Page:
And also from Von Eckartsberg, a general depiction of the scene as psychedelic as the substance that Harvard rejected:

The whole house has become a beckoning, enveloping, nurturing tropical ocean of forms, colors and sounds, as millions of fractured, incongruous elements are transformed into beautiful flowers and ornaments of a gigantic organism, radiating joy and peace.








But as my generation has learned more readily, the metaphysical laws of the ecstatic experience mandate that we endure the downs as well as the ups, and that separation can often follow the realization of the oneness of being. The excitable Leary would have a dynamic career. He would find himself in and out of prison and experiencing life as a cultural icon whose perception would go from hero to scapegoat. Of course, his love-life would be no exception. On p. 223 of “Flashbacks,” Leary describes the end of their “Himalayan Honeymoon:”

So we’re moving on. We had connected as fairy-tale lovers in the enchanted woods of Millbrook, had lived out a season of courtly romance. She had taught me tender lessons of girl-love and female splendor. We had time-traveled through a few mythic incarnations, played out magical dramas in panoramic realms. Now we would have to rise to that most complex human art, gentle separation.

In 1967, Nena went on to marry the Indo-Tibetan Bhuddist scholar and ex-monk, Robert Thurman, with whom she gave birth to the popular actress Uma Thurman.

With the exception of the opening quote from a letter by D.A. Pennebaker, all of the quotes for this piece can be found in “Birth of A Psychedelic Culture,” a book that, like this article, comprises a mosaic of interviews, letters, artifacts and images, depict through concrete anecdotes, the vibrant and mythic scenes of that mysterious episode in psychedelic history.








What is the ‘nature’ of technology?

While some people think that nature and technology are in fundamental opposition, and others rest in the assumption that all that is must be natural simply for having come into being, Synergetic Press author Christian Schwägerl explores the implications of “bioadaptation” as a symbiotic interweaving of technology and biospsheric systems:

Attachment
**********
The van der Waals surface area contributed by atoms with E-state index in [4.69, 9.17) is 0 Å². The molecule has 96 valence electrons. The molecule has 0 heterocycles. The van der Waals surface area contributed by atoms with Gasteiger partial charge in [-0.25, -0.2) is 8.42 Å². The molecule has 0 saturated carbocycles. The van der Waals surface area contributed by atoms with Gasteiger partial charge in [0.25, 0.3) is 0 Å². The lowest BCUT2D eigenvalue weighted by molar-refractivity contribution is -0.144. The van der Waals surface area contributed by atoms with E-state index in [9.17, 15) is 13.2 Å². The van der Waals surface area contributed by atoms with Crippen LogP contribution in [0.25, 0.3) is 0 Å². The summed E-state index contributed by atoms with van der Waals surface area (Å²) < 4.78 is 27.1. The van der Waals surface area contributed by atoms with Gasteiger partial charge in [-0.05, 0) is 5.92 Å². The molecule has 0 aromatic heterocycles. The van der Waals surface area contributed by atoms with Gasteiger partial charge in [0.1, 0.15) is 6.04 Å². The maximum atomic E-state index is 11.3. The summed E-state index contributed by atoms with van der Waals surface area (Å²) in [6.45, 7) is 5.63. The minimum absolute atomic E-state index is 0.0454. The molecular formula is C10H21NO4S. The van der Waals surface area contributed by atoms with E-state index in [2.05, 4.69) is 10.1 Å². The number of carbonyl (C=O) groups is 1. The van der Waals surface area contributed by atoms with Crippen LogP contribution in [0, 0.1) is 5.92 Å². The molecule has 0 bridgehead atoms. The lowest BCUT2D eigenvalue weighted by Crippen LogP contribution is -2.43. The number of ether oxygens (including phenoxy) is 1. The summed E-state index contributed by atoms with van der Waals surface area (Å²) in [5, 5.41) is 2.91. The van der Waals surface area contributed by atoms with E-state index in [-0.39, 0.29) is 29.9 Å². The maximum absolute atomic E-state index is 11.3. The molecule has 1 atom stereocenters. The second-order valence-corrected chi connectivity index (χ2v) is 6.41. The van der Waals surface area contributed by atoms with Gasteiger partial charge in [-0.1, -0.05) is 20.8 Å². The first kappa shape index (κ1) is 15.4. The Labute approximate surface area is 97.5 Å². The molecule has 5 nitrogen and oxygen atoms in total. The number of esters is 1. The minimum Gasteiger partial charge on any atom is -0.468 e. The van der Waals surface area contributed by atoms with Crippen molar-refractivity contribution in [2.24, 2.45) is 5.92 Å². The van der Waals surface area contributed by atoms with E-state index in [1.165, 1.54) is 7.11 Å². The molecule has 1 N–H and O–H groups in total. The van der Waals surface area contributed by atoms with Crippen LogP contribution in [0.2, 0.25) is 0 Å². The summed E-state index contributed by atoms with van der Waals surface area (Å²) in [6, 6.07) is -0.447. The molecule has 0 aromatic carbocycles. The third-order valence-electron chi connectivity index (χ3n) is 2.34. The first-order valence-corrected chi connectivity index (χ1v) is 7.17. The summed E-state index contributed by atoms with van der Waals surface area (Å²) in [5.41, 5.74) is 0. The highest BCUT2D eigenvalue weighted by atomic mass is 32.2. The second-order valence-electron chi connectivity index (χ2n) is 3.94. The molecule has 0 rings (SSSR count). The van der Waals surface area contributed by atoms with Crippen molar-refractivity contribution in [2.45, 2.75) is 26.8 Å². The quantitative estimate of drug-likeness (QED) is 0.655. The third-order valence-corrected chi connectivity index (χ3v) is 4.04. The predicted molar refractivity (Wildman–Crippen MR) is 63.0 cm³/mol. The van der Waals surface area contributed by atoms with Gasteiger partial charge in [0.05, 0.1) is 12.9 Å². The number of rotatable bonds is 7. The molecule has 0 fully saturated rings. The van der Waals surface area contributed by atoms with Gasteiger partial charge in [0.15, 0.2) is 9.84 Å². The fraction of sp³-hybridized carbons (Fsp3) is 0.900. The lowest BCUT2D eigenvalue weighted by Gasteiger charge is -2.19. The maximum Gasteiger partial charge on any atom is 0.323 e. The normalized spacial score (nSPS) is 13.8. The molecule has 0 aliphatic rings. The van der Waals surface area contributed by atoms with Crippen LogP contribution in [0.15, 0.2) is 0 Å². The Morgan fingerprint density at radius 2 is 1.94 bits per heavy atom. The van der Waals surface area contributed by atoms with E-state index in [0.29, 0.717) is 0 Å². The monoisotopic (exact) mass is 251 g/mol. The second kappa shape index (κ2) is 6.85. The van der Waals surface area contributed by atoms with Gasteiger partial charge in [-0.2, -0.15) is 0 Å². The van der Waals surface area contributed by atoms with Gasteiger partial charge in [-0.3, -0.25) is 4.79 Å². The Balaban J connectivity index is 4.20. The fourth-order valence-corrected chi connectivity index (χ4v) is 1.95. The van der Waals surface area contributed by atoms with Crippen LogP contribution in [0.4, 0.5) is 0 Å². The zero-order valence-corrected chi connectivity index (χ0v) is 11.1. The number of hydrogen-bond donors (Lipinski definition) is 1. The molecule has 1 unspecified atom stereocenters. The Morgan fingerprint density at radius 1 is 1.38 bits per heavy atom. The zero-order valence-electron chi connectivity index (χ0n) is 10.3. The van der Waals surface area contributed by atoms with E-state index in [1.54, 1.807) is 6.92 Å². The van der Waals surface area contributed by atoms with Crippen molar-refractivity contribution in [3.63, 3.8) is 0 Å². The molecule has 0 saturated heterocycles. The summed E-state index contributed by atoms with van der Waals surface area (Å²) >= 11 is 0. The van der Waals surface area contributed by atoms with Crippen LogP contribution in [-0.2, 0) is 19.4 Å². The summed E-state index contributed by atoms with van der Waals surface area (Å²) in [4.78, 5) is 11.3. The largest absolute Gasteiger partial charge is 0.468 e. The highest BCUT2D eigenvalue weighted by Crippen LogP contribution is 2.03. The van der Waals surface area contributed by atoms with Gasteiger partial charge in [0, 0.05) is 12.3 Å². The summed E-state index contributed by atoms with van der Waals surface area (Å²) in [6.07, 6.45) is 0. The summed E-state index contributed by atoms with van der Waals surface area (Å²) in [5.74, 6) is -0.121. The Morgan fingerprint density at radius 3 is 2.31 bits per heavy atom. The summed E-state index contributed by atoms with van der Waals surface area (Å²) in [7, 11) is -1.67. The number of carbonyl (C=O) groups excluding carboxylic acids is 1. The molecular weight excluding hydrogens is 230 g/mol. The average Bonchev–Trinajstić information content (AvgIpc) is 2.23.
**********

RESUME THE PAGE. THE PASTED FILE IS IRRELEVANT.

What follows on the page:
Seen from the perspective of a future bio-technosphere, today’s wasteful machines appear to be rudimentary organisms with outdated cycles in urgent need of improvement. Fuel-guzzling Porsches or SUVs, coal-fired power plants and persistent plastic seem to be old-fashioned leftovers from the Holocene, about as impressive as horse carriages and typewriters. Cars of the future would either decompose into material that boosts the environment or give way to other, networked kinds of transport. The guiding principle in this process might be called bioadaptation: using nature as a source to “breed” machines.

In this chapter excerpt from Schwägerl’s “The Anthropocene: The Human Era and How it Shapes Our Planet,” the author takes us on a visionary journey into inspiring and possible future grounded in a real-world dialectical synthesis of technology and nature. Read the Chapter excerpt ‘Technature’ on here.

From the Archive: R. Buckminster Fuller at the 1982 Galactic Conference

From the Archive: R. Buckminster Fuller at the 1982 Galactic Conference

R. Buckminster Fuller

R. Buckminster Fuller











On Saturday, September 18th 1982, the renowned inventor and visionary R. Buckminster Fuller presented his talk The Galaxy: A Comprehensive Anticipatory Design Challenge to the Institute of Ecotechnics at their Galactic Conference in Les Marronniers, France.

Sitting to Bucky’s left in the above image (taken during the conference) is John P. Allen, co-founder of Synergetic Press and inventor/visionary behind the massive Biosphere II closed-systems experiment that took place in Oracle, AZ in the early 90’s.

In Allen’s memoir, “Me and the Biospheres,” he writes:

I had first met Bucky Fuller at Harvard, when he spoke before several hundred enthusiastic Harvard and Radcliff men and women. Even with their famous capacity for attention, I wondered how many would make it to the far end of his speech.